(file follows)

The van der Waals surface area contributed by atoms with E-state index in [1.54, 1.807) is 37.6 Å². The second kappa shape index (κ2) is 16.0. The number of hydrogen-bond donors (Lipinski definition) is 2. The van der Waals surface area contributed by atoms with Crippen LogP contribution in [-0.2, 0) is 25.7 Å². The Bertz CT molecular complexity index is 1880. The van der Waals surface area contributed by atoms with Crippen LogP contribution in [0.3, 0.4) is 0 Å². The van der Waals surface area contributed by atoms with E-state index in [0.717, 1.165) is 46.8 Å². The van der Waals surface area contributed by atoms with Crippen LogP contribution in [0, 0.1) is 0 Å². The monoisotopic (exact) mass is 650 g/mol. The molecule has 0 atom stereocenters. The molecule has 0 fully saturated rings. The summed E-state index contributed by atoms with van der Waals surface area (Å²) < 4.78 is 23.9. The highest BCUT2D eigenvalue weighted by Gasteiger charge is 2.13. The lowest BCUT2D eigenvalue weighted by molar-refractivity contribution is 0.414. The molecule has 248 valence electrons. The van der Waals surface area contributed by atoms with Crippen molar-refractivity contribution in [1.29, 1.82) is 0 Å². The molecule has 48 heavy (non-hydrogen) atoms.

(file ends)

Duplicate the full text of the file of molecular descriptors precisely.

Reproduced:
The van der Waals surface area contributed by atoms with E-state index in [1.54, 1.807) is 37.6 Å². The second kappa shape index (κ2) is 16.0. The number of hydrogen-bond donors (Lipinski definition) is 2. The van der Waals surface area contributed by atoms with Crippen LogP contribution in [-0.2, 0) is 25.7 Å². The Bertz CT molecular complexity index is 1880. The van der Waals surface area contributed by atoms with Crippen LogP contribution in [0.3, 0.4) is 0 Å². The van der Waals surface area contributed by atoms with E-state index in [0.717, 1.165) is 46.8 Å². The van der Waals surface area contributed by atoms with Crippen LogP contribution in [0, 0.1) is 0 Å². The monoisotopic (exact) mass is 650 g/mol. The molecule has 0 atom stereocenters. The molecule has 0 fully saturated rings. The summed E-state index contributed by atoms with van der Waals surface area (Å²) < 4.78 is 23.9. The highest BCUT2D eigenvalue weighted by Gasteiger charge is 2.13. The lowest BCUT2D eigenvalue weighted by molar-refractivity contribution is 0.414. The molecule has 248 valence electrons. The van der Waals surface area contributed by atoms with Crippen molar-refractivity contribution in [1.29, 1.82) is 0 Å². The molecule has 48 heavy (non-hydrogen) atoms.